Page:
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Risks of solid cancers in patients with rheumatoid arthritis and after treatment with tumour necrosis factor antagonists

Askling, J; Fored, CM; Brandt, L; Baecklund, E; Bertilsson, L; Feltelus, N; Coster, L; Geborek, Pierre LU ; Jacobsson, LT and Lindblad, S, et al. (2005) In Annals of the Rheumatic Diseases 64(10). p.1421-1426
Abstract
Background: Existing studies of solid cancers in rheumatoid arthritis ( RA) reflect cancer morbidity up until the early 1990s in prevalent cohorts admitted to hospital during the 1980s. Objective: To depict the cancer pattern of contemporary patients with RA, from updated risk data from prevalent and incident RA populations. To understand the risk of solid cancer after tumour necrosis factor (TNF) treatment by obtaining cancer data from cohorts treated in routine care rather than trials. Methods: A population based study of three RA cohorts ( one prevalent, admitted to hospital 1990 - 2003 (n = 53 067), one incident, diagnosed 1995 - 2003 ( n = 3703), and one treated with TNF antagonists 1999 - 2003 ( n = 4160)), which were linked with... (More)
Background: Existing studies of solid cancers in rheumatoid arthritis ( RA) reflect cancer morbidity up until the early 1990s in prevalent cohorts admitted to hospital during the 1980s. Objective: To depict the cancer pattern of contemporary patients with RA, from updated risk data from prevalent and incident RA populations. To understand the risk of solid cancer after tumour necrosis factor (TNF) treatment by obtaining cancer data from cohorts treated in routine care rather than trials. Methods: A population based study of three RA cohorts ( one prevalent, admitted to hospital 1990 - 2003 (n = 53 067), one incident, diagnosed 1995 - 2003 ( n = 3703), and one treated with TNF antagonists 1999 - 2003 ( n = 4160)), which were linked with Swedish nationwide cancer and census registers and followed up for cancer occurrence through 2003. Results: With 3379 observed cancers, the prevalent RA cohort was at marginally increased overall risk of solid cancer, with 20 - 50% increased risks for smoke related cancers and + 70% increased risk for non-melanoma skin cancer, but decreased risk for breast (-20%) and colorectal cancer (-25%). With 138 cancers, the incident RA cohort displayed a similar cancer pattern apart from non-decreased risks for colorectal cancer. TNF antagonist treated patients displayed solid cancer ( n = 67) risks largely similar to those of other patients with RA. Conclusion: The cancer pattern in patients treated with TNF antagonists mirrors those of other contemporary as well as historic RA cohorts. The consistent increase in smoking associated cancers in patients with RA emphasises the potential for smoking cessation as a cancer preventive measure in RA. (Less)
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Contribution to journal
publication status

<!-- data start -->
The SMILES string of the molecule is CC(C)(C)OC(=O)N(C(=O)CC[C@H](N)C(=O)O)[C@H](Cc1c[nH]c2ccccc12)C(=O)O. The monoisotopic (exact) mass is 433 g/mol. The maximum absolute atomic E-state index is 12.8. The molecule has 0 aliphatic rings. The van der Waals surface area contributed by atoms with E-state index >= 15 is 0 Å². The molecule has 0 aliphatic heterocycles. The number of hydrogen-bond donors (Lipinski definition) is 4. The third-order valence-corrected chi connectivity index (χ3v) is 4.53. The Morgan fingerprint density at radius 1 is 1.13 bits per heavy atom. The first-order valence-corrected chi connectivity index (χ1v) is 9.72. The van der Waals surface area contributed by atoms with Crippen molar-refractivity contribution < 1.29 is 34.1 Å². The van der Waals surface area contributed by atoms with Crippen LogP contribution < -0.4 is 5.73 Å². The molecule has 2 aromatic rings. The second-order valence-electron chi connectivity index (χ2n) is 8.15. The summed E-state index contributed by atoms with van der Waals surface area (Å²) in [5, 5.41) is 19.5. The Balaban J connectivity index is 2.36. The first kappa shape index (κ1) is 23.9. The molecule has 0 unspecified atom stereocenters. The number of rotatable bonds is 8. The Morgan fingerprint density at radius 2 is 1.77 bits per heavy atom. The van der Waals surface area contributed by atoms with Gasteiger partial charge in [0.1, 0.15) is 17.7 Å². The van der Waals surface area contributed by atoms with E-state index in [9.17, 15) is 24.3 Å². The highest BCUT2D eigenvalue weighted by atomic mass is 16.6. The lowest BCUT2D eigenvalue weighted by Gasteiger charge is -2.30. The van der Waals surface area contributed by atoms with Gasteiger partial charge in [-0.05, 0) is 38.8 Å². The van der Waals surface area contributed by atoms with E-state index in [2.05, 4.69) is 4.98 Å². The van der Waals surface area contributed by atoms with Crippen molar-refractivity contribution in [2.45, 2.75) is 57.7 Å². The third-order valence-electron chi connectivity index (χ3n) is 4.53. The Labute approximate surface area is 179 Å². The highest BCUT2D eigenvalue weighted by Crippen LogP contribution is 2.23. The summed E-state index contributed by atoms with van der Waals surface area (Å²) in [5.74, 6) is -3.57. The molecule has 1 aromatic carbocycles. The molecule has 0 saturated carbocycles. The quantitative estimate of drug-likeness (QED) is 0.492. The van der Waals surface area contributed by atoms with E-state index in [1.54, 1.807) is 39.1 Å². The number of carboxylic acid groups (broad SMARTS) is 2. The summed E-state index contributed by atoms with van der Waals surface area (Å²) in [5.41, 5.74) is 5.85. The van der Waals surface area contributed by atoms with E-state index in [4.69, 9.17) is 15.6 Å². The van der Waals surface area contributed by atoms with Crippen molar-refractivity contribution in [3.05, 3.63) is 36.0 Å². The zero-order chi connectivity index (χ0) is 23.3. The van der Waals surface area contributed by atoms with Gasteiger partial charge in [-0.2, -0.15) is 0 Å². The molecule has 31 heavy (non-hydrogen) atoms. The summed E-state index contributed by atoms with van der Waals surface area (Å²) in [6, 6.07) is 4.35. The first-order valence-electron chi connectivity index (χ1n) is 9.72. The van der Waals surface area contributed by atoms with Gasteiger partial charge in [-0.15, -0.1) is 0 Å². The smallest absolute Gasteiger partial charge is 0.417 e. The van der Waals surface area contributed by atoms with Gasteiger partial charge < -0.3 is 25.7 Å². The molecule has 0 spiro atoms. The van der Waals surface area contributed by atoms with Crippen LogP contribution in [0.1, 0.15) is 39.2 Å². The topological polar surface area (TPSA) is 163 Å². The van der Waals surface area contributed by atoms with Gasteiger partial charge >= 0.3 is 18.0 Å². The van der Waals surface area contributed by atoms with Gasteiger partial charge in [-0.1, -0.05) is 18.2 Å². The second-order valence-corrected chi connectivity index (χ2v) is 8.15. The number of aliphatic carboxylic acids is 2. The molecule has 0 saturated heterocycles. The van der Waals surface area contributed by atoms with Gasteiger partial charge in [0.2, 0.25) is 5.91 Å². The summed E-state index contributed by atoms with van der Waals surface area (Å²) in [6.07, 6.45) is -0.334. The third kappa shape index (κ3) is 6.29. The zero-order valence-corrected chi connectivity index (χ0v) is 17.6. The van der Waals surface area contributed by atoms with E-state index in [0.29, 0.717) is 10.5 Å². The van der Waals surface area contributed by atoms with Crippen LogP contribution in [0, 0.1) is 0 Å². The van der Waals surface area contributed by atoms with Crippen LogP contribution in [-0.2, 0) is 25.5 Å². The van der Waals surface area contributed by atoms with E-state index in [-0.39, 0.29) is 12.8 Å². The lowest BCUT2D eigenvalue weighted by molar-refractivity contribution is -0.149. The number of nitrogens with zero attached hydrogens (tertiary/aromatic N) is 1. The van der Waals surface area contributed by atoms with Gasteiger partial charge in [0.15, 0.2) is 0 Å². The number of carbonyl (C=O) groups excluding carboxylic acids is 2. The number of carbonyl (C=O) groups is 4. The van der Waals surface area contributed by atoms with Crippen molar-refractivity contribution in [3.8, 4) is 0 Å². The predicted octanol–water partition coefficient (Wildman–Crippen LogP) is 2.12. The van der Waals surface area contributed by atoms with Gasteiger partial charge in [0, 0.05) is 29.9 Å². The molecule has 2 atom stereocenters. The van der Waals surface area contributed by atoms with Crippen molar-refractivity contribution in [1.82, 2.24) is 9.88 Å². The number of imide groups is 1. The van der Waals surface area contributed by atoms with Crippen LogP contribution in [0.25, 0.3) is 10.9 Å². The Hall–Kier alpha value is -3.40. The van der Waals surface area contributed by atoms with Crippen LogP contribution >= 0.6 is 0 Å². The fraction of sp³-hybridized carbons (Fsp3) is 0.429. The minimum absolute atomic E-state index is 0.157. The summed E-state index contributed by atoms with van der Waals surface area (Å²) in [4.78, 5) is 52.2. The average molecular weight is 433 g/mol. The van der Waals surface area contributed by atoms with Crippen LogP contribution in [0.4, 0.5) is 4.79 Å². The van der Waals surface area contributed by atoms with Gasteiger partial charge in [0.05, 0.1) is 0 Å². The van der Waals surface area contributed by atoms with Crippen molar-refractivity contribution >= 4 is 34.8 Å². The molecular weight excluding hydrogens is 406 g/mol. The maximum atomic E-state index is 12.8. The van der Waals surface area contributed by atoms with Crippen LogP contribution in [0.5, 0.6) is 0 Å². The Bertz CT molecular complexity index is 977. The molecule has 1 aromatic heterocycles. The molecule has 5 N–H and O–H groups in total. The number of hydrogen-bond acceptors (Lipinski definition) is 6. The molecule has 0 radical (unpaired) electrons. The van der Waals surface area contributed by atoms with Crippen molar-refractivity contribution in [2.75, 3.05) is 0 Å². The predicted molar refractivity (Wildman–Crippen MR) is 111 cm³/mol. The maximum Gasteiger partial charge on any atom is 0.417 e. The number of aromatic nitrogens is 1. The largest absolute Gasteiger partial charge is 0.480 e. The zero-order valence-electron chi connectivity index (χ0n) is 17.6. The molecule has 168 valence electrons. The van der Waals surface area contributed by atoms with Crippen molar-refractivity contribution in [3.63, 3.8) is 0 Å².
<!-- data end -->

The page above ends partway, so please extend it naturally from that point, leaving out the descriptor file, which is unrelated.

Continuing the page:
published
subject
in
Annals of the Rheumatic Diseases
volume
64
issue
10
pages
1421 - 1426
publisher
British Medical Association
external identifiers
  • wos:000231875800008
  • pmid:15829572
  • scopus:27744527575
ISSN
1468-2060
DOI
10.1136/ard.2004.033993
language
English
LU publication?
yes
id
654a9037-d7fe-4a9f-ad75-a2d2c4624dc9 (old id 224681)
date added to LUP
2007-08-23 11:41:58
date last changed
2017-11-19 04:11:26
@article{654a9037-d7fe-4a9f-ad75-a2d2c4624dc9,
  abstract     = {Background: Existing studies of solid cancers in rheumatoid arthritis ( RA) reflect cancer morbidity up until the early 1990s in prevalent cohorts admitted to hospital during the 1980s. Objective: To depict the cancer pattern of contemporary patients with RA, from updated risk data from prevalent and incident RA populations. To understand the risk of solid cancer after tumour necrosis factor (TNF) treatment by obtaining cancer data from cohorts treated in routine care rather than trials. Methods: A population based study of three RA cohorts ( one prevalent, admitted to hospital 1990 - 2003 (n = 53 067), one incident, diagnosed 1995 - 2003 ( n = 3703), and one treated with TNF antagonists 1999 - 2003 ( n = 4160)), which were linked with Swedish nationwide cancer and census registers and followed up for cancer occurrence through 2003. Results: With 3379 observed cancers, the prevalent RA cohort was at marginally increased overall risk of solid cancer, with 20 - 50% increased risks for smoke related cancers and + 70% increased risk for non-melanoma skin cancer, but decreased risk for breast (-20%) and colorectal cancer (-25%). With 138 cancers, the incident RA cohort displayed a similar cancer pattern apart from non-decreased risks for colorectal cancer. TNF antagonist treated patients displayed solid cancer ( n = 67) risks largely similar to those of other patients with RA. Conclusion: The cancer pattern in patients treated with TNF antagonists mirrors those of other contemporary as well as historic RA cohorts. The consistent increase in smoking associated cancers in patients with RA emphasises the potential for smoking cessation as a cancer preventive measure in RA.},
  author       = {Askling, J and Fored, CM and Brandt, L and Baecklund, E and Bertilsson, L and Feltelus, N and Coster, L and Geborek, Pierre and Jacobsson, LT and Lindblad, S and Lysholm, J and Rantapaa-Dahlqvist, S and Saxne, Tore and Klareskog, L},
  issn         = {1468-2060},
  language     = {eng},
  number       = {10},
  pages        = {1421--1426},
  publisher    = {British Medical Association},
  series       = {Annals of the Rheumatic Diseases},
  title        = {Risks of solid cancers in patients with rheumatoid arthritis and after treatment with tumour necrosis factor antagonists},
  url          = {http://dx.doi.org/10.1136/ard.2004.033993},
  volume       = {64},
  year         = {2005},
}